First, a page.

Footage released for Discovery’s Shark Week brings the sight of an epaulette shark walking in shallow water and on land to an amazed world.
If you’re afraid of sharks, you can always avoid swimming in the water. If you’re terrified of sharks, there are a few islands you should avoid as well, because they occasionally venture onto shore. Footage of one doing so has gone viral, albeit it’s probably too little and sweet to deter you from going. It’s not the first time anything like this has been captured on film, but it’s still an incredible sight.
At least nine shark species are known to travel around in shallow water using their fins, and several of them make brief forays totally onto land. One crew was fortunate enough to not only witness such an adventure, but also capture extraordinarily clear film of it.
The clip is from the Discovery Channel documentary Island of the Walking Sharks, which was shot in Papua New Guinea and presented by Forrest Galante as part of Shark Week.
Since the teaser was uploaded on YouTube, it has received considerable backlash on social media for slightly gilding the lily. “This is the first time in history that one of the Papuan species has been observed walking,” Galante asserts, triggering some backlash on Twitter.
As Kevin Connor said in his thread, the walking activity is well known enough that Conservation International is collaborating with people in Indonesia and many scientific institutions to examine it as well as the unique family history of the sharks that do it.
Previous film showed an epaulette shark moving on land with considerably more clarity, however it was an agonizing crawl to avoid being fried by the Sun rather than a jaunt with a spring in its fins. They are even kept as pets by certain individuals.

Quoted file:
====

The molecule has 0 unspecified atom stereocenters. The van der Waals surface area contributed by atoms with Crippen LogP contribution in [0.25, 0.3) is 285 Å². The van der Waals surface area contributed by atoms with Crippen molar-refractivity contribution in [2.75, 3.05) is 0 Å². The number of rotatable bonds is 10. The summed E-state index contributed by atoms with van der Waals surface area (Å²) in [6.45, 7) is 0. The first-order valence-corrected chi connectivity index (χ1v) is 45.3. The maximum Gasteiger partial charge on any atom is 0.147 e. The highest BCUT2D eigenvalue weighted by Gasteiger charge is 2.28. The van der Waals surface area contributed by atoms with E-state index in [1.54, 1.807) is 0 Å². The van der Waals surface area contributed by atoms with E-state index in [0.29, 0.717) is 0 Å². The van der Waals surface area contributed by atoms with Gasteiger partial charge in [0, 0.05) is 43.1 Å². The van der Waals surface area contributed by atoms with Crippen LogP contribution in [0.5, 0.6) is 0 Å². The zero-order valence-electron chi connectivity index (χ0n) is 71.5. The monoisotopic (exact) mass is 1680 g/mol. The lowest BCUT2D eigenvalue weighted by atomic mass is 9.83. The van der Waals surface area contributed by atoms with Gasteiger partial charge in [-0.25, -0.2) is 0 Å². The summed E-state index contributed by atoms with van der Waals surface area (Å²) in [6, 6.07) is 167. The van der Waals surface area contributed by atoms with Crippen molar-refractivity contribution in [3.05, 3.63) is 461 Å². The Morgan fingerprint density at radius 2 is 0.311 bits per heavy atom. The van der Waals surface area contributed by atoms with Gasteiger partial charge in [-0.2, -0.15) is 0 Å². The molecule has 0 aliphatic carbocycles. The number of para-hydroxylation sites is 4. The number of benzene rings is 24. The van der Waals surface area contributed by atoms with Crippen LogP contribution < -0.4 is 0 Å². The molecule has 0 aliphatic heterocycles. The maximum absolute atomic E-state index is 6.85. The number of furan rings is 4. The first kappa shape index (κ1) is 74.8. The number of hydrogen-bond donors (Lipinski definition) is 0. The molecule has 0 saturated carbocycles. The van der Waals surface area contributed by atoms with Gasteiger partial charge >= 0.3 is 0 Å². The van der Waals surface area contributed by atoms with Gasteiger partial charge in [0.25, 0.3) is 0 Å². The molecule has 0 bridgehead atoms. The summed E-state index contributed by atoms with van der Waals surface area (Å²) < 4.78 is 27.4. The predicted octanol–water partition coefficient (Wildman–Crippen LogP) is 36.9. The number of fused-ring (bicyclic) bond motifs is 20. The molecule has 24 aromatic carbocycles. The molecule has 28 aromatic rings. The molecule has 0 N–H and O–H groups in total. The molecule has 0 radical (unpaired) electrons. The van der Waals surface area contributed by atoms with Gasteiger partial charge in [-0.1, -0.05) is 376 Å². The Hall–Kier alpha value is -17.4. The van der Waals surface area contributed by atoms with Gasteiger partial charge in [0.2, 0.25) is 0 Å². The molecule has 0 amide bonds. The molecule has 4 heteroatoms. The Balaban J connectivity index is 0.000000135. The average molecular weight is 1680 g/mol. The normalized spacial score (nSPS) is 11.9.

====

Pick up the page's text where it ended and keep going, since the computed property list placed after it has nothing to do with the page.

Even if Galante didn’t get the scoop of the century, it’s still amazingly clear film of something that 99 percent of the world probably didn’t know existed.
The sharks wander on the ocean floor the majority of the time. They may search for tiny fish or invertebrates by lying flat on the floor and putting their heads under rocks and corals. Nine shark species have been observed walking in this manner off the coasts of New Guinea, Australia, and at least three Indonesian islands. Given that four of these were just scientifically characterized in 2020, it’s probable that there are more that have yet to be discovered.
It is unknown how many of these sharks really come out of the water, although some of them are highly suited to make their way back to the ocean when caught by the outgoing tide.
Although the origin of land-dwelling vertebrates would have been a bony fish rather than a shark, walking sharks are likely to provide us with the finest opportunity to discover how something like this arose.
Did we mention it’s adorable?